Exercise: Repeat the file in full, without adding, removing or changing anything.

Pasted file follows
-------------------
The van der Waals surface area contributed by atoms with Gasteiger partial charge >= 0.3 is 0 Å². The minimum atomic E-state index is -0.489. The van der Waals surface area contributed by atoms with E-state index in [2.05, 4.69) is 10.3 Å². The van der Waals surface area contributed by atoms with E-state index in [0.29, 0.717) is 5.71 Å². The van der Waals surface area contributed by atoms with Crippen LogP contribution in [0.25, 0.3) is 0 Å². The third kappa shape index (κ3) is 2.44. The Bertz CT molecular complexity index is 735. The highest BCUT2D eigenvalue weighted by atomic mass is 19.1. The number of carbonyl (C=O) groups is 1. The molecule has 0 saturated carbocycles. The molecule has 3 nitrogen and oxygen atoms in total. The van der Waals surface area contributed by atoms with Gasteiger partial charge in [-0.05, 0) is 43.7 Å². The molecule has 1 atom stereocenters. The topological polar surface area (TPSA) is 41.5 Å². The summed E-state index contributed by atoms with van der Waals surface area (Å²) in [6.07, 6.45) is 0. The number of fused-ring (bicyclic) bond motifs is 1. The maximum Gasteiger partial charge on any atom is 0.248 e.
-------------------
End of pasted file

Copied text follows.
The van der Waals surface area contributed by atoms with Gasteiger partial charge >= 0.3 is 0 Å². The minimum atomic E-state index is -0.489. The van der Waals surface area contributed by atoms with E-state index in [2.05, 4.69) is 10.3 Å². The van der Waals surface area contributed by atoms with E-state index in [0.29, 0.717) is 5.71 Å². The van der Waals surface area contributed by atoms with Crippen LogP contribution in [0.25, 0.3) is 0 Å². The third kappa shape index (κ3) is 2.44. The Bertz CT molecular complexity index is 735. The highest BCUT2D eigenvalue weighted by atomic mass is 19.1. The number of carbonyl (C=O) groups is 1. The molecule has 0 saturated carbocycles. The molecule has 3 nitrogen and oxygen atoms in total. The van der Waals surface area contributed by atoms with Gasteiger partial charge in [-0.05, 0) is 43.7 Å². The molecule has 1 atom stereocenters. The topological polar surface area (TPSA) is 41.5 Å². The summed E-state index contributed by atoms with van der Waals surface area (Å²) in [6.07, 6.45) is 0. The number of fused-ring (bicyclic) bond motifs is 1. The maximum Gasteiger partial charge on any atom is 0.248 e.